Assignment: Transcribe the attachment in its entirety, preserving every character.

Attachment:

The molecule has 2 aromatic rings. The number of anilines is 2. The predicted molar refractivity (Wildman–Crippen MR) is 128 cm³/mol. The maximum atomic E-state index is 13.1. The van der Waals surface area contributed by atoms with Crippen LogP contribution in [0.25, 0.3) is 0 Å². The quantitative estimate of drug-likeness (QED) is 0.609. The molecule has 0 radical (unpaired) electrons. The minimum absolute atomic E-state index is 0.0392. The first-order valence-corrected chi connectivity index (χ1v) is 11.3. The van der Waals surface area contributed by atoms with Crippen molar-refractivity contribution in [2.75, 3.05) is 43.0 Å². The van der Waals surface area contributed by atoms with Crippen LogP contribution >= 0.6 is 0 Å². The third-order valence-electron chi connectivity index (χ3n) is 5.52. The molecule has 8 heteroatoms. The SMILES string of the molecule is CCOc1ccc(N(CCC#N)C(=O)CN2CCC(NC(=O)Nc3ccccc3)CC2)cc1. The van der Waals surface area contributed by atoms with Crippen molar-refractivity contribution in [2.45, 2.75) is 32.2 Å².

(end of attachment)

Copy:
The molecule has 2 aromatic rings. The number of anilines is 2. The predicted molar refractivity (Wildman–Crippen MR) is 128 cm³/mol. The maximum atomic E-state index is 13.1. The van der Waals surface area contributed by atoms with Crippen LogP contribution in [0.25, 0.3) is 0 Å². The quantitative estimate of drug-likeness (QED) is 0.609. The molecule has 0 radical (unpaired) electrons. The minimum absolute atomic E-state index is 0.0392. The first-order valence-corrected chi connectivity index (χ1v) is 11.3. The van der Waals surface area contributed by atoms with Crippen molar-refractivity contribution in [2.75, 3.05) is 43.0 Å². The van der Waals surface area contributed by atoms with Crippen LogP contribution >= 0.6 is 0 Å². The third-order valence-electron chi connectivity index (χ3n) is 5.52. The molecule has 8 heteroatoms. The SMILES string of the molecule is CCOc1ccc(N(CCC#N)C(=O)CN2CCC(NC(=O)Nc3ccccc3)CC2)cc1. The van der Waals surface area contributed by atoms with Crippen molar-refractivity contribution in [2.45, 2.75) is 32.2 Å².